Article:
Flash works by emitting a very short, very powerful burst of light. Energy is stored in a capacitor in the flash head and then released all at once in a fraction of a second.
Once you’ve fired the flash, the capacitor then needs to be recharged ready for the next flash. This typically takes a few seconds (or less if the flash was not fired at full power) and is called the ‘recycle time’.
One of the creative characteristics of flash is that the flash duration is very brief – as short as 1/500-1/1000sec, or even shorter. This means that you can use flash to ‘freeze’ fast moving subjects.
Different flashguns have different power ratings. The power of the flash falls away over distance and followed the ‘inverse square’ law. If you double the distance, the power of the light is reduced to a quarter.
Flash manufacturers quote a Guide Number (GN) which will give you an approximate guide to the power of a flashgun. It’s a simple calculation; you divide the guide number by the subject distance to get the lens aperture you should use. For example, if a flash has a guide number of 30 and your subject is 3m away, you should use an aperture of f/10.
In practice, it’s both simpler and more complicated than that. Most flashguns offer automatic TTL flash exposure so that manual guide number calculations aren’t necessary. It’s still possible to adjust the strength of the flash, however, using a flash compensation adjustment, which works a lot like exposure compensation in regular photography.
Guide numbers are not easy to compare, either, since not every maker uses the same focal length in the quoted value. Many flashguns have ‘zoom heads’ to narrow or widen the flash coverage to match your zoom setting. This makes the flash ‘go further’ at longer zoom settings, but encourages makers to quote guide numbers for longer focal lengths to make the flash look more powerful. A flash might give a guide number of 60 at a focal length of 105mm but it will be a lot less at a regular, shorter focal length.
Shutter speed, ISO and exposure
Guide numbers take no account of shutter speed. That’s because in flash photography, the shutter speed does not usually affect the exposure. The flash is usually the dominant light source, and the ‘exposure time’ is the duration of the flash, which is very short and effectively outside the photographer’s control.
The camera’s ISO setting does make a difference, though. You can make flash ‘go further’ by increasing the camera sensitivity. For example, if you increase the ISO from 100 to 400, you are making the camera sensor four times more sensitive. Hence, following the inverse square law, your flash will now have twice the range.
To return to the shutter speed, it is relevant in one important respect. Many cameras use ‘focal plane’ shutters, and at faster shutter speeds these do not expose the whole sensor at the same time. This is no good for flash. This means you can only use certain shutter speeds on these cameras, and the makers will always quote the maximum ‘flash sync speed’ for that camera. This is typically 1/180-1/250sec.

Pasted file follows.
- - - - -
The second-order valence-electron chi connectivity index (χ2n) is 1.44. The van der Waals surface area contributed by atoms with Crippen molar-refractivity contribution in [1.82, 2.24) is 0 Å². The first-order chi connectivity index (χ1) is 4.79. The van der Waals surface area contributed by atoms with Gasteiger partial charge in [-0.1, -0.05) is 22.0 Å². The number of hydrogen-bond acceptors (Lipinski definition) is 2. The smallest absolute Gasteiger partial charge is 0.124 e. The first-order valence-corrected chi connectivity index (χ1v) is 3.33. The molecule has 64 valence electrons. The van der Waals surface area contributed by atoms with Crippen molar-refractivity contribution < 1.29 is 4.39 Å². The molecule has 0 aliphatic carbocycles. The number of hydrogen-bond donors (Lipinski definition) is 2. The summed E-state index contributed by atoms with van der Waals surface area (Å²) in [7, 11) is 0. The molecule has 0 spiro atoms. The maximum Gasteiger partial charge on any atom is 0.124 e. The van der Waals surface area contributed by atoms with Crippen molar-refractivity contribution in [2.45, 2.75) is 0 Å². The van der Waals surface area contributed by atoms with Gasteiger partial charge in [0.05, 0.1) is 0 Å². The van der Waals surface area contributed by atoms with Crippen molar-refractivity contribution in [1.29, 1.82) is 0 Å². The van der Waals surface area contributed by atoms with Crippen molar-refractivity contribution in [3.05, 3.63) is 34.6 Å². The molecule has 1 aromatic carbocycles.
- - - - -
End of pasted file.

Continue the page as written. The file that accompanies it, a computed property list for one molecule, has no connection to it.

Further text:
You can use slower shutter speeds, and this offers lots of creative potential for mixing flash with ambient light. The shutter speed won’t affect the flash, but a slower speed will increase the exposure for the ambient light.
Built in and external flash
Many cameras have a built-in pop-up flash, but this is best kept for emergencies. Built in flash is pretty weak and emits a harsh, short range light. You have no control over the direction of the light or its softness.
This is why many photographers invest in external flash units, sometimes called Speedlights or Speedlites. These are more powerful and more adjustable flashguns that clip on to the camera’s ‘hotshoe’ or ‘accessory shoe’.
An external flash will provide more power and hence longer range, and many come with heads that can be swivelled round and angled upwards to ‘bounce’ the flash off nearby surfaces to soften and vary the lighting effect.
You don’t have to fix and external flash to the camera. Using off-camera flash it’s possible to achieve a much greater variety of lighting effects. There still needs to be a way for the camera to trigger the flash, and the old-fashioned way is to use a ’sync cable’ to connect the flash to the camera’s flash sync socket, or ’sync terminal’.
Not every modern camera has a sync socket, however, and most photographers won’t want wires trailing everywhere. The modern solution is to use wireless flash, either via infra-red or radio-control.
This opens up the possibility of multi-flash lighting, where the camera or one of the flashguns is a ‘master’ or a ‘commander’ that’s used to trigger the others. Different camera makers have their own dedicated wireless flash control systems. Nikon calls its system, the ‘Creative Lighting System (CLS)‘, for example.
You don’t have to use the camera maker’s own flash systems. You can use third party flashguns and and plug-in wireless flash control systems consisting of transmitters and receivers.
This kind of flash control is quite advanced, the more the province of professional photographers. It’s also the point where many will consider swapping to a professional flash system with more power, speed and adaptability.